- Slides: 12
Chi Squared Test
Why Chi Squared? • To test to see if, when we collect data, is the variation we see due to chance or due to something else?
• This is the Chi Squared Test Formula • Greek letter “X” is “Chi” • Don’t get confused- X 2 is the name of the whole variable- you don’t have to ever take the square root of it or solve for X.
Coin Flipping Example • If you flip a coin 100 times and get this data: • 62 Heads • 38 Tails • The question we wonder about this data: • Is this due to chance? Or. . . • Is this not due to chance? • For example: • Perhaps there something wrong with • the coin? • Perhaps there is something wrong with the way I am flipping the coin, etc. ? Chi Squared test lets us answer this!!
Null Hypothesis • The Chi Squared Test begins with the Null Hypothesis • The Null Hypothesis says: There is no significant statistical difference between the observed and expected frequencies (i. e. the differences we see are simply due to chance). • For a coin flipping experiment: • The expected values are 50 heads, 50 tails. • The observed values are 62 heads, 38 tails. • Question we are trying to answer: are the observed values due to chance or. . . not
Degrees of Freedom and Critical Values • We need to define and understand these terms before we can use the Chi Squared test. • The whole point of a Chi Squared test is to either reject or “fail to reject” (accept) the Null Hypothesis. • Key is to exceed or not exceed your critical value. • But first we have to figure out which number it is in this chart.
Degrees of Freedom • Because we are comparing outcomes, we need at least two outcomes in our experiment. • We are flipping coins so we have two outcomesheads or tails. • To get degrees of freedom we simply subtract one from the two possible outcomes. 2 -1= 1 • Therefore, in this experiment we have 1 degree of freedom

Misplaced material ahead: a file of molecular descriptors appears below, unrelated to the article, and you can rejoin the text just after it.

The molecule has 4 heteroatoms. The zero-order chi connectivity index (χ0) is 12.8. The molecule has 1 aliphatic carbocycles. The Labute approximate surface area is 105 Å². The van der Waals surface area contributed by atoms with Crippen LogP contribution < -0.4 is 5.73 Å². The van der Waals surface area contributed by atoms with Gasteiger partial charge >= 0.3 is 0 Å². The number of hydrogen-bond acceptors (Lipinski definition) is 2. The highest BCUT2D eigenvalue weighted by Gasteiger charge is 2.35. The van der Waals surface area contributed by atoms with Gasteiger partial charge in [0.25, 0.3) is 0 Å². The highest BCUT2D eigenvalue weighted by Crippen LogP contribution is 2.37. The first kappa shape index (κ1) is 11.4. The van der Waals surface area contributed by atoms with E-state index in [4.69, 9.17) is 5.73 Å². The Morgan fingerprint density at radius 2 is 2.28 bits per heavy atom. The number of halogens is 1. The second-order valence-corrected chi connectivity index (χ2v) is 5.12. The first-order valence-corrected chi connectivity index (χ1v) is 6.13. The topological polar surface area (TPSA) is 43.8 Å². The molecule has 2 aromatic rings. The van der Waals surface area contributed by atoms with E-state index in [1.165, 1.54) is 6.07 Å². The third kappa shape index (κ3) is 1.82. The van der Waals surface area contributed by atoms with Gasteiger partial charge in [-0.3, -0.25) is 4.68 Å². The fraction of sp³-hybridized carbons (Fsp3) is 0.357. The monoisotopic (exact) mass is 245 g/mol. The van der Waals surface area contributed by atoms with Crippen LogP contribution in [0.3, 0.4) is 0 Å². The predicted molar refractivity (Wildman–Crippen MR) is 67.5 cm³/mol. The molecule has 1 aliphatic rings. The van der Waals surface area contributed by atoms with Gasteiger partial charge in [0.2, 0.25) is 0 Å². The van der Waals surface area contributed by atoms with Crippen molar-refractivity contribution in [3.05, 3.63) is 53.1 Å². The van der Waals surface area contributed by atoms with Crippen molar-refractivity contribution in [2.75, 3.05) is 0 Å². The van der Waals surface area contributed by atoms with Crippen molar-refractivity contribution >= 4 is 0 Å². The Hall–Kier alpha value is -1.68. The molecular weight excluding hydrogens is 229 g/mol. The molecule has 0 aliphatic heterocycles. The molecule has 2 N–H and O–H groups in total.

Critical Values • • • Next thing you are looking for is a critical value. • Critical Values can vary. If we want a higher degree of certainty that our results are true, we can use p= 0. 01 value and then we would have 99% certainty, but 95% certainty is used by most scientists. We will always use p = 0. 05 value. This means we are 95% sure we are either “failing to reject” the Null Hypothesis or “rejecting” our Null Hypothesis. • For 1 degree of freedom at p=. 05 the critical value = 3. 84.
• Null Hypothesis says: • There is no significant statistical difference between the observed and expected frequencies (i. e. the differences we see are simply due to chance). • • Null Hypothesis We either reject or “fail to reject” (accept) the null hypothesis. • Reject the Null Hypothesis: This means there is a statistical difference between the observed and expected frequencies • Fail to Reject (accept) the Null Hypothesis: This means there is no statistical difference between the observed and expected frequencies In this case the critical value is 3. 841 • If your Chi Squared is greater than 3. 841 you reject the Null Hypothesis • • Therefore, there is something aside from chance that is causing us to get more heads than tails. If your Chi Squared is less than 3. 841 you “fail to reject” (accept) the Null Hypothesis. • This is usually what happens unless you have something that is
• • • Practice- Coin Toss 50 tosses • Expected: Heads: 25 Tails: 25 • Observed: Heads: 28 Tails: 22 Do it for heads Do it for tails What is our Critical Value? • 2 -1 = 1 • 3. 84 If our Chi Squared is greater than the critical value we reject our Null Hypothesis If our Chi Squared is less than the critical value we “fail to reject” (accept) our Null Hypothesis • This means there is no statistical significance between what we observed & what we expected. What we got is due to chance- nothing’s weird about the coins
• Practice- Dice 36 dice • Expected: 6 of each • Observed:
Practice- Dice • • Chi Squared Degrees of Freedom • 6 -1=5 • Critical Value: 11. 07 • “Fail to reject” (accept) the Null Hypothesis • No difference between obs and exp • What we see is due to chance!